21. A ball of a selected size and configuration, said ball comprising an inflatable bladder and a plurality of panel portions affixed thereto, wherein each of said panel portions includes a base layer formed of a polymeric material and a covering layer bonded to said base layer, said covering layer including both a water repellant conditioning agent and an anti-static conditioning agent.
22. A ball according to claim 21 wherein said covering layer further includes an anti-bacterial agent.
Description
FIELD OF THE INVENTION

The present invention generally relates to athletic and recreational balls for use in sporting games and activities. More particularly, the present invention is directed to a sport ball, such as a basketball, having an improved surface, which provides greater durability, feel and control during play. More specifically, the present invention is directed to a basketball having panel portions formed from a flexible panel having anti-static and water repulsion characteristics. The present invention also is directed to such a flexible panel for use in manufacturing a sport ball, and methods for production thereof.

BACKGROUND OF THE INVENTION

The modern game of basketball began in 1891 when James Naismith hung two peach baskets from a gymnasium balcony in the Springfield, Mass. YMCA Training School, which is now Springfield College. The objective of the original game was for two teams to compete by tossing a soccer ball into a basket, thereby to score cumulative points. In 1894, the soccer ball used in the game was replaced with a slightly larger ball measuring 30 to 32 inches in circumference, and made of cowhide that had been glued to heavy canvas and then inflated.

Since that time, the game of basketball has become immensely popular world-wide, as both a professional sport watched by millions, and as a recreational sport played by persons of all races, genders and socioeconomic backgrounds. This success is partly attributable to the simple requirements of the game, which only requires a ball and a hoop. It can be played informally with one or more members on a team, and can be played on numerous types of playing surfaces, from polished wooden floors of an arena or gymnasium to schoolyard or playground concrete courts, asphalt driveways, and even dirt backyards.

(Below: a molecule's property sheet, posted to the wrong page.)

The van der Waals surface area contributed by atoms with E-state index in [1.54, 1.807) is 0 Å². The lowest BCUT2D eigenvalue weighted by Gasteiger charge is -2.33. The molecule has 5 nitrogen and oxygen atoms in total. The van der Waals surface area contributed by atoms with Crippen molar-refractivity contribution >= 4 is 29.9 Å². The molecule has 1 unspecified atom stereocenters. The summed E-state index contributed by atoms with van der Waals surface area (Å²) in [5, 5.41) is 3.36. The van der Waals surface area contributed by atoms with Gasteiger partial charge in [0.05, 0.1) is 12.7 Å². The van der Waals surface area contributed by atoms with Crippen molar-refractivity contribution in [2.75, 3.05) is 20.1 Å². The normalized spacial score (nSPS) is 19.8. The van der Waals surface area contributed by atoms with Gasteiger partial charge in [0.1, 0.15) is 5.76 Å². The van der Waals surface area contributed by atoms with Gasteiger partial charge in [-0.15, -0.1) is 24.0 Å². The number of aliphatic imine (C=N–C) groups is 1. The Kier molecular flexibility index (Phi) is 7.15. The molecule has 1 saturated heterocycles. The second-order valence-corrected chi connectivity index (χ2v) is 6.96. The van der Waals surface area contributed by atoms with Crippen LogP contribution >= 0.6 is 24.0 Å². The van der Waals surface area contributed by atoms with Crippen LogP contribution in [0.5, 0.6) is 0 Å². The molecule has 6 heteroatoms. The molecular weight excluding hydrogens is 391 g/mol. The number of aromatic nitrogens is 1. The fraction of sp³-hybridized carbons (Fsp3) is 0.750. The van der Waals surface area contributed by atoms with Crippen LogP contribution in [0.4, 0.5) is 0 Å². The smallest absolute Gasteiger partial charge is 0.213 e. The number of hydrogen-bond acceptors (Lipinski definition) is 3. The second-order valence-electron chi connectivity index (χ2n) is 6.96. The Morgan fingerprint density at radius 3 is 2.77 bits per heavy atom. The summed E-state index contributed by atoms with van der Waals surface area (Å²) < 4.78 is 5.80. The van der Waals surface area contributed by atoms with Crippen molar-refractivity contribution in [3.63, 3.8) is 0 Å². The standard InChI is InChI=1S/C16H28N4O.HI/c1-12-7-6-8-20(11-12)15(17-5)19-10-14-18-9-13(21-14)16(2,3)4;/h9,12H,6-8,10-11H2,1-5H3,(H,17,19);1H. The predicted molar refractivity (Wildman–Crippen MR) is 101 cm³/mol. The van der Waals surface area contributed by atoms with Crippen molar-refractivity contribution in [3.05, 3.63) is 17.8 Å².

The ball with which the game is played has evolved from the simple cowhide ball of 1894 to a leather-covered or polymeric composition-covered ball of about 29 to 30 inches in circumference and weighing between 18 and 22 ounces. In recent years, the surface of a basketball has been fashioned out of a polyurethane material that has been textured with a pebble texture to provide a better gripping surface for one's fingers on the ball. The pebble texture provides a pattern of depressions and projections which engage the pads of one's fingertips, thereby providing increased contact between the fingers and the ball.

The ability to deftly control a basketball is an extremely important aspect of the game. When shooting, a person generally holds a basketball by the fingertips, such that only a small surface area of the basketball is contacted. Further, it is desirable to provide a slight backspin to the ball when shooting, so as to more likely deflect the ball into the basket upon a bounce on the rim or backboard of the basketball hoop. A ball that has a slick or slippery surface, such as from water or sweat buildup, dirt or dust pickup, or wear on the surface is accordingly undesirable as it increases the chances that one's fingertips will slip on the ball surface and reduce feel and control thereof.

In addition to shooting, other aspects of the game of basketball require deft control of the ball. For example, dribbling and passing often require precise movements of the ball, wherein a slip can lead to a turnover of the ball to the opposing team. In particular, the bounce pass commonly used in the game often imparts a high degree of rotation and spin, which can cause such a pass to slip through the fingers of a receiving player and can often result in a turnover.

Accordingly, it is desirable that a basketball have a tacky outer surface that can increase grip and fingertip control in shooting and that can minimize the chances of a spinning ball slipping out of a player's hands during play, such that a player receiving a pass can immediately gain possession of the ball. It would be desirable, therefore, to have a ball in which water and sweat absorption, as well as dirt and dust pick up is minimized. Additionally, balls that retain moisture can become heavy and can undesirably store the germs and bacteria associated with sweat. Accordingly, it would further be desirable to have a ball that resists bacteria and fungus growth thereon. In addition, such characteristics would be desirable for balls used in other sports, such as football and the like, wherein control and grip of the ball by a player is of great importance.